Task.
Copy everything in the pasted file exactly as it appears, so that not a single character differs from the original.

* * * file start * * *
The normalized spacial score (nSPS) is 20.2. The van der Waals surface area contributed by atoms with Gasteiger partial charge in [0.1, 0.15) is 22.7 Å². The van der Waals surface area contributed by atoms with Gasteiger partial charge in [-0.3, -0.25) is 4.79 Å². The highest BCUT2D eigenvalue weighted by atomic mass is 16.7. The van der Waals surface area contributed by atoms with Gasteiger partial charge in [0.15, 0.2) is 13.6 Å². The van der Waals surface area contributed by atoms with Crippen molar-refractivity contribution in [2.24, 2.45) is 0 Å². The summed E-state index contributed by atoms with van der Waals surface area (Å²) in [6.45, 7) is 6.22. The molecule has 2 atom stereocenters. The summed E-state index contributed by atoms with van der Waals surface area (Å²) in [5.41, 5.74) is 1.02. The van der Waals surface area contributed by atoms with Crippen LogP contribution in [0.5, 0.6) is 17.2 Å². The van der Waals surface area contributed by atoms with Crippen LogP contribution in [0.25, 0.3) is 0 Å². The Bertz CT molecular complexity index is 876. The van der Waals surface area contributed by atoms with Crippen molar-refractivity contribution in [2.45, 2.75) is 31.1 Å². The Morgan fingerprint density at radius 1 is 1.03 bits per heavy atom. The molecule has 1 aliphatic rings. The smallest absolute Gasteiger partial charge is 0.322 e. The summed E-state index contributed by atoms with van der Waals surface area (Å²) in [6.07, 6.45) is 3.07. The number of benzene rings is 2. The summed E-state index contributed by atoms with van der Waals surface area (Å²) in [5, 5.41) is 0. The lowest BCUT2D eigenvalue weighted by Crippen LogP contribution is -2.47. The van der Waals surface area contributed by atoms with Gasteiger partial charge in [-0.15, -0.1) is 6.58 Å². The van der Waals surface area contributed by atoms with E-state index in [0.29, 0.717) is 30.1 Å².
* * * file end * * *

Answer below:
The normalized spacial score (nSPS) is 20.2. The van der Waals surface area contributed by atoms with Gasteiger partial charge in [0.1, 0.15) is 22.7 Å². The van der Waals surface area contributed by atoms with Gasteiger partial charge in [-0.3, -0.25) is 4.79 Å². The highest BCUT2D eigenvalue weighted by atomic mass is 16.7. The van der Waals surface area contributed by atoms with Gasteiger partial charge in [0.15, 0.2) is 13.6 Å². The van der Waals surface area contributed by atoms with Crippen molar-refractivity contribution in [2.24, 2.45) is 0 Å². The summed E-state index contributed by atoms with van der Waals surface area (Å²) in [6.45, 7) is 6.22. The molecule has 2 atom stereocenters. The summed E-state index contributed by atoms with van der Waals surface area (Å²) in [5.41, 5.74) is 1.02. The van der Waals surface area contributed by atoms with Crippen LogP contribution in [0.5, 0.6) is 17.2 Å². The van der Waals surface area contributed by atoms with Crippen LogP contribution in [0.25, 0.3) is 0 Å². The Bertz CT molecular complexity index is 876. The van der Waals surface area contributed by atoms with Crippen molar-refractivity contribution in [2.45, 2.75) is 31.1 Å². The Morgan fingerprint density at radius 1 is 1.03 bits per heavy atom. The molecule has 1 aliphatic rings. The smallest absolute Gasteiger partial charge is 0.322 e. The summed E-state index contributed by atoms with van der Waals surface area (Å²) in [6.07, 6.45) is 3.07. The number of benzene rings is 2. The summed E-state index contributed by atoms with van der Waals surface area (Å²) in [5, 5.41) is 0. The lowest BCUT2D eigenvalue weighted by Crippen LogP contribution is -2.47. The van der Waals surface area contributed by atoms with Gasteiger partial charge in [-0.15, -0.1) is 6.58 Å². The van der Waals surface area contributed by atoms with E-state index in [0.29, 0.717) is 30.1 Å².